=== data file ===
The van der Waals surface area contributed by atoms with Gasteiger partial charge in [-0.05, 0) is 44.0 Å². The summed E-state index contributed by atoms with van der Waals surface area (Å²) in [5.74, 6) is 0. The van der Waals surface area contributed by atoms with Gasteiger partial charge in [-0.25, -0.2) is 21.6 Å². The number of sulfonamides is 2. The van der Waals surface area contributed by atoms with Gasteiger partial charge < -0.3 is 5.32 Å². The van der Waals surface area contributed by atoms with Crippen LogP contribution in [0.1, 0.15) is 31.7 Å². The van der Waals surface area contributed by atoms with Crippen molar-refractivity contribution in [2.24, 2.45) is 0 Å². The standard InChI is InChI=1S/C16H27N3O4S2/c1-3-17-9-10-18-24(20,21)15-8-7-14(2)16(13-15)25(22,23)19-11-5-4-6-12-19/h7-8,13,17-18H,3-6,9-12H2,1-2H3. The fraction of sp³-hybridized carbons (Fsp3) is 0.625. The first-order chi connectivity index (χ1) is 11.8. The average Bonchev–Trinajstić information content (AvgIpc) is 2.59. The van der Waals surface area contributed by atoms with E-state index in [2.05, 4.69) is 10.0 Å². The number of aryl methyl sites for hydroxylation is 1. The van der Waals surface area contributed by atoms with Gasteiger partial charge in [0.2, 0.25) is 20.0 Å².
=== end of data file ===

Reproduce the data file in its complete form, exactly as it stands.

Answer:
The van der Waals surface area contributed by atoms with Gasteiger partial charge in [-0.05, 0) is 44.0 Å². The summed E-state index contributed by atoms with van der Waals surface area (Å²) in [5.74, 6) is 0. The van der Waals surface area contributed by atoms with Gasteiger partial charge in [-0.25, -0.2) is 21.6 Å². The number of sulfonamides is 2. The van der Waals surface area contributed by atoms with Gasteiger partial charge < -0.3 is 5.32 Å². The van der Waals surface area contributed by atoms with Crippen LogP contribution in [0.1, 0.15) is 31.7 Å². The van der Waals surface area contributed by atoms with Crippen molar-refractivity contribution in [2.24, 2.45) is 0 Å². The standard InChI is InChI=1S/C16H27N3O4S2/c1-3-17-9-10-18-24(20,21)15-8-7-14(2)16(13-15)25(22,23)19-11-5-4-6-12-19/h7-8,13,17-18H,3-6,9-12H2,1-2H3. The fraction of sp³-hybridized carbons (Fsp3) is 0.625. The first-order chi connectivity index (χ1) is 11.8. The average Bonchev–Trinajstić information content (AvgIpc) is 2.59. The van der Waals surface area contributed by atoms with E-state index in [2.05, 4.69) is 10.0 Å². The number of aryl methyl sites for hydroxylation is 1. The van der Waals surface area contributed by atoms with Gasteiger partial charge in [0.2, 0.25) is 20.0 Å².